A California businessman who gave $900,000 to President Donald Trump’s inaugural committee has agreed to plead guilty to a veritable foreign lobbying crime spree.
Over the better part of a decade, Imaad Zuberi solicited money from foreign people and firms to donate to US political campaigns and he promised to influence American politicians on those foreigners’ behalf, both of which are illegal. But he didn’t actually spend all the money on lobbying: It turns out he personally pocketed much of the money—also illegal—according to an announcement from federal prosecutors in Los Angeles on Tuesday. While the criminal charges relate to activity that Zuberi engaged prior to Trump’s election, prosecutors describe Zuberi’s inaugural donation as part of years long effort to gain “access to high-level US officials.”
Zuberi, who operates a Los Angeles-based venture capital firm called Avenue Ventures, has agreed to plead guilty to tax evasion, to filing phony foreign agent registration materials, and to “making almost $1 million in illegal campaign contributions that included funneling money from foreign entities and individuals to influence U.S. elections,” according to prosecutors. They also say he promised foreign nationals and governments that “he could use his influence in Washington, D.C. to change United States foreign policy and create business opportunities for his clients and himself.”
According to the document outlining charges against Zuberi, in 2014 he convinced Sri Lanka to pay him an astounding $8.5 million to help the country improve its image in the United States. Zuberi appears to have pocketed all but $850,000 of that fee. He eventually registered with the Justice Department as a lobbyist for Sri Lanka, but prosecutors say the paperwork was riddled with false statements.
The prosecutors’ filing describes an array of unnamed foreign individuals and clients from whom Zuberi solicited consulting and other fees, and it lists dozens of contributions he made to US politicians from 2012 to 2016 using foreign funds. The campaigns are not identified, but Zuberi gave largely to Democrats, including Hillary Clinton’s 2016 presidential campaign.
After Clinton’s loss, Zuberi switched to backing the GOP, including his large donation to Trump’s inaugural. This contribution appears to have drawn notice from the US Attorney’s office in Manhattan, which subpoenaed Trump’s inaugural committee early this year for any documents and communications it had with Zuberi. At the time of his inaugural donation, Zuberi was working to help officials from Qatar develop ties the new Trump administration. We reported on this and Zuberi’s connections to Trumpworld back in February:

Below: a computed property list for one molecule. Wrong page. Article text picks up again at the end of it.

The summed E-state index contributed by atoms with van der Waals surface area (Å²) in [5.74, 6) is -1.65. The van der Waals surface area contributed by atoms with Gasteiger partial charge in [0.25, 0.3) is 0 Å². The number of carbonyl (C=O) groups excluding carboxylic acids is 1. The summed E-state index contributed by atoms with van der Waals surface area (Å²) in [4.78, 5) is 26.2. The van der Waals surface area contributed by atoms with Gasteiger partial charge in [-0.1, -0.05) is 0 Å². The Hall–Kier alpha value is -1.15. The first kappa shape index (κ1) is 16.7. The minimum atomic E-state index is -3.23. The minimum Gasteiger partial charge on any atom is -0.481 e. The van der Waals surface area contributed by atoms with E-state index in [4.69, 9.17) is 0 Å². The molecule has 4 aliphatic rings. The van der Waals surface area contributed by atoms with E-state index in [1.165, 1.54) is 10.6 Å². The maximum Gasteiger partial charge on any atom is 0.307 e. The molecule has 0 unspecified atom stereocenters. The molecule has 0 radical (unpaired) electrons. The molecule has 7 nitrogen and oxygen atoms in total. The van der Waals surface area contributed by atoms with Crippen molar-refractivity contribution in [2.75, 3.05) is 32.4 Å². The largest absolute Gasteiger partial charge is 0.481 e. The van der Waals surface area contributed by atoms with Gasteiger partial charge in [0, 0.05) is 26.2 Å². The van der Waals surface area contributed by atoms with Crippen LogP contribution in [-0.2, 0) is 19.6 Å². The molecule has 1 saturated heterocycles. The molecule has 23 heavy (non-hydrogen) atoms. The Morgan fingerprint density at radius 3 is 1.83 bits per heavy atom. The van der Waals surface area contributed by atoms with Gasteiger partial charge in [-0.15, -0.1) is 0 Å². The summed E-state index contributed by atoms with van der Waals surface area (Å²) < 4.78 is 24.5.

On December 11, 2016, Ahmed al-Rumaihi, then the head of a branch of Qatar’s $320 billion sovereign wealth fund, dined with President Donald Trump’s longtime personal lawyer, Michael Cohen, at Manhattan’s Peninsula Hotel on Fifth Avenue. The men discussed possible investments by the Qatari fund in public-private partnerships that the incoming Trump administration hoped to establish to bankroll infrastructure projects—and, Al-Rumaihi later claimed, Cohen requested a $1 million fee for linking the Qataris with US investment partners. Also present at the dinner, according to a spokeswoman for Al-Rumaihi, was Imaad Zuberi, a Pakistani American businessman who has come under scrutiny by federal prosecutors probing donations to Trump’s inaugural committee.
On Monday, Zuberi was named in a subpoena sent by the Manhattan US Attorney’s Office to the inaugural committee, to which Zuberi donated $900,000 in late 2016. The subpoena seeks documents related to communications with Zuberi’s Los Angeles-based private equity firm, Avenue Ventures, according to several reports. The move suggests that prosecutors are looking into whether the committee received illegal foreign donations, potentially made by Americans acting as straw donors to mask foreign money.
Through a spokesman, Zuberi said he did not recall attending a meeting with Cohen and al-Rumaihi. Still, the episode is one of a series during the presidential transition in which Zuberi was involved in efforts by Qatari officials to contact top Trump advisers. The Qatari outreach was part of an influence campaign targeting the Trump administration as the Gulf state sought to convince the US government to back it in a diplomatic feud with regional rivals, including Saudi Arabia and the United Arab Emirates.
Zuberi told Mother Jones that he had in fact hoped to broker and earn commissions on deals in which Qatar’s deep-pocketed sovereign wealth fund invested in US projects. At the time, Zuberi denied wrongdoing and claimed he had no clue why federal prosecutors were interested in him. It’s not clear where the Manhattan investigation stands or how the subpoena mentioning Zuberi might relate to California case.
Read the criminal information below: